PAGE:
Original Article

Efficacy of Intravitreal Bevacizumab in Treatment of Proliferative Type 2 Idiopathic Juxtafoveal Telangiectasia


  • Ökkeş Baz
  • İhsan Yılmaz
  • Cengiz Alagöz
  • Ali Demircan
  • İrfan Perente
  • Abdullah Özkaya
  • Muhittin Taşkapılı

Received Date: 12.05.2016 Accepted Date: 27.09.2016 Turk J Ophthalmol 2017;47(3):144-148 PMID: 28630789


To evaluate the effectiveness of intravitreal bevacizumab (IVB) in patients with subretinal neovascularization secondary to type 2 juxtafoveal telangiectasia.

Materials and Methods:

Ten eyes of 10 patients were included in this retrospective study. All cases were treated with IVB (1.25 mg bevacizumab). Visual acuity and slit-lamp anterior and posterior segment examinations were performed at each visit. Central macular thickness (CMT) and intraretinal/subretinal fluid were evaluated via spectral domain optical coherence tomography (OCT). Loss of a line in visual acuity chart and presence of fluid on OCT were defined as criteria for repeated treatment.


The mean age of patients was 66.0±7.0 years (56-75). The mean follow-up time was 54.7±16.0 month (24-72). The mean BCVA was 0.62±0.35 (0.00-1.00) logMAR at baseline and 0.54±0.35 (0.00-1.00) logMAR at final exam (p=0.03). The mean CMT was 251±25.4 µm at baseline and 239±39.3 µm at final exam (p=0.01). Patients received an average of 1.7±1.0 IVB injections during follow-up. At baseline, all cases had intraretinal/subretinal fluid. There was no fluid at final examination of all cases.


IVB treatment may be effective in the treatment of subretinal neovascularization secondary to type 2 juxtafoveal telangiectasia.

Keywords: Juxtafoveal telangiectasia, subretinal neovascularization, bevacizumab


Retinal telangiectasia is generally idiopathic, but may also accompany various inflammatory and vascular pathologies.1,2 It was first described in 1956 by Reese.3 The current classification system for retinal telangiectasia was developed by Yannuzzi et al.2 based on optical coherence tomography (OCT) findings. According to this system, juxtafoveal telangiectasia (JFT) is divided into two groups. Type 1 JFT features cystic macular edema, retinal thickening, and exudations, while type 2 JFT is characterized by perifoveal telangiectasia.2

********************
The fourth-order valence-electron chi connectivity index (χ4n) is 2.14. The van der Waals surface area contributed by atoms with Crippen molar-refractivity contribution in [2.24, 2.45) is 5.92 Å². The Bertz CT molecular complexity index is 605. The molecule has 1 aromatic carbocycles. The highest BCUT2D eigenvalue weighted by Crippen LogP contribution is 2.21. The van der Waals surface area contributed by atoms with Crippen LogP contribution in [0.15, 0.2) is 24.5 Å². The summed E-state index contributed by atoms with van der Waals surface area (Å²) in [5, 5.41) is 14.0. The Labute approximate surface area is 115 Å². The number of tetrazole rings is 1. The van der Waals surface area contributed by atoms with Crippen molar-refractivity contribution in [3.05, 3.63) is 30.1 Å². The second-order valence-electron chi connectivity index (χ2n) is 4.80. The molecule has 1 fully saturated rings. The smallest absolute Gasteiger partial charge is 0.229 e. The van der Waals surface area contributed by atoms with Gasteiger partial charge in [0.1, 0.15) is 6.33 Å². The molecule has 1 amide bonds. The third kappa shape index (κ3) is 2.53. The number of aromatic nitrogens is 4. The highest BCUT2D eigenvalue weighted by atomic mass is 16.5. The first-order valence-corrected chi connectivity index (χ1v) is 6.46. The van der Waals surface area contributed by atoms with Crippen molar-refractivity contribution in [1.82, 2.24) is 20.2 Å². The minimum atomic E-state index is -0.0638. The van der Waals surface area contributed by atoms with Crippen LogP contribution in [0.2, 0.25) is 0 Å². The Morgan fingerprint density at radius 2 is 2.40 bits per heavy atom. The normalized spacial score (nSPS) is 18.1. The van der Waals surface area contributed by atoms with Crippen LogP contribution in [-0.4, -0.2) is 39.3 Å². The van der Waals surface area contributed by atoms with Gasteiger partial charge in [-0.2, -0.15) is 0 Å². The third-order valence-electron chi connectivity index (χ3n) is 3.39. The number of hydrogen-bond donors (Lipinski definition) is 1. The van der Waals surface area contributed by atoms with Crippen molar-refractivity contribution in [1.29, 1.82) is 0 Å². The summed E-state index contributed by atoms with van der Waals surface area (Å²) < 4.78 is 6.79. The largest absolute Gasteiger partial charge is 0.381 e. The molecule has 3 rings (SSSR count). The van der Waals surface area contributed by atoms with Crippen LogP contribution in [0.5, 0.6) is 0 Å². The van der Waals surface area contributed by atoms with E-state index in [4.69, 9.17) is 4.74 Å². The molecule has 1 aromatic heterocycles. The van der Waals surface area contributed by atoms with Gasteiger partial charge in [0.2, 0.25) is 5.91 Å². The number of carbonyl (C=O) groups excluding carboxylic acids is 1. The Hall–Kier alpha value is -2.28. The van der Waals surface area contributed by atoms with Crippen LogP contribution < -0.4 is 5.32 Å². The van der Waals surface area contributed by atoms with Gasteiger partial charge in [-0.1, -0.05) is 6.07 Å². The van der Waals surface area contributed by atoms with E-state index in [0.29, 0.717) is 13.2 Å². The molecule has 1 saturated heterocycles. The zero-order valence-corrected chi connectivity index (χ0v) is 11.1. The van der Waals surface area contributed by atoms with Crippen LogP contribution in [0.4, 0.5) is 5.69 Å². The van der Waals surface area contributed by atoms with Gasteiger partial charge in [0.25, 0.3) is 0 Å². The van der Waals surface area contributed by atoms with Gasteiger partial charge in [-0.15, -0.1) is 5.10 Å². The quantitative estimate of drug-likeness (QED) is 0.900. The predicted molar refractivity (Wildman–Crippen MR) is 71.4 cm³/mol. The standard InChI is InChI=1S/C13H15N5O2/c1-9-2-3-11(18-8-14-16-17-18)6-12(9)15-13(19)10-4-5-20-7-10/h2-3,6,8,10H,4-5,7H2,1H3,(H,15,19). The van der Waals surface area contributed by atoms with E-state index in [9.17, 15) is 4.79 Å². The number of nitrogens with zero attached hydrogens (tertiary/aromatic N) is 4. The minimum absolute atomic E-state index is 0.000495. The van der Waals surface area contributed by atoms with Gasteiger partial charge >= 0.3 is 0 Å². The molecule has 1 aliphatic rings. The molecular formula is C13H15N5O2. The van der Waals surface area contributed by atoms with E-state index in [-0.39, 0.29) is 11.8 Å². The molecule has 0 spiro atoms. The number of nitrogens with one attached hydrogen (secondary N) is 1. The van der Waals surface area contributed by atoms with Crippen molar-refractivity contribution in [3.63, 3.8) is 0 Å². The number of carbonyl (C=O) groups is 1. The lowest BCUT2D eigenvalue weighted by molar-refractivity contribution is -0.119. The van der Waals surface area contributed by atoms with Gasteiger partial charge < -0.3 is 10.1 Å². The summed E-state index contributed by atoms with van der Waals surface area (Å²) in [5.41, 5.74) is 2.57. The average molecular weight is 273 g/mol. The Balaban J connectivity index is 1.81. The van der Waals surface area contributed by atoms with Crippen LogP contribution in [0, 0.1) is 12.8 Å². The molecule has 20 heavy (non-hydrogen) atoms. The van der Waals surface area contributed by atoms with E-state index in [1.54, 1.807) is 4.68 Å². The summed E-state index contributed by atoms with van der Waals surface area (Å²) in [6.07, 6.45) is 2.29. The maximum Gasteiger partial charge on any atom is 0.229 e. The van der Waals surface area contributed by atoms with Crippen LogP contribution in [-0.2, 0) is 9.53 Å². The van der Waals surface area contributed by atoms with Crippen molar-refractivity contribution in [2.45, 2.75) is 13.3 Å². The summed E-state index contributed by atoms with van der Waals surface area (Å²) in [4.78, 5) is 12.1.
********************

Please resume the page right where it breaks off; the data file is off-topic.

Type 2 JFT is more common. The condition results in reduced visual acuity and metamorphopsia after an average age of 50. It nearly always manifests bilaterally (98%), and affects males and females equally.1,2,4 The prevalence of type 2 JFT was reported as 0.1% in the Beaver Dam study.5 According to the Yannuzzi classification, type 2 JFT consists of 5 stages. Findings associated with each stage are: occult telangiectatic vessels in stage 1; loss of retinal transparency in stage 2; dilated right-angle venules in stage 3; pigment hyperplasia into the retina in stage 4; and choroidal neovascularization in stage 5. The first 4 stages are referred to as the nonproliferative stage, and stage 5 as the proliferative stage.2

Laser photocoagulation, photodynamic therapy (PDT), intravitreal triamcinolone injection (IVTA), carbonic anhydrase inhibitors, and intravitreal anti-vascular endothelial growth factor (VEGF) injections are used in the treatment of nonproliferative type 2 JFT.6 Treatment options for subretinal neovascularization (SRNV) associated with type 2 JFT include PDT, IVTA, and surgical interventions. The main disadvantage of PDT is subsequent retinal pigment epithelium atrophy. IVTA therapy poses a risk of cataract and glaucoma development and surgical removal of SRNV is difficult, leading to the search for new therapeutic options.7,8 Although the pathogenesis of SRNV related to type 2 JFT is not completely understood, it is known that VEGF plays an important role. Anti-VEGF therapy has been shown to reduce retinal edema and fluid leakage.9,10,11,12,13,14

The purpose of this study was to investigate the long-term anatomic and functional outcomes of intravitreal bevacizumab (IVB) injection in the treatment of SRNV secondary to type 2 JFT.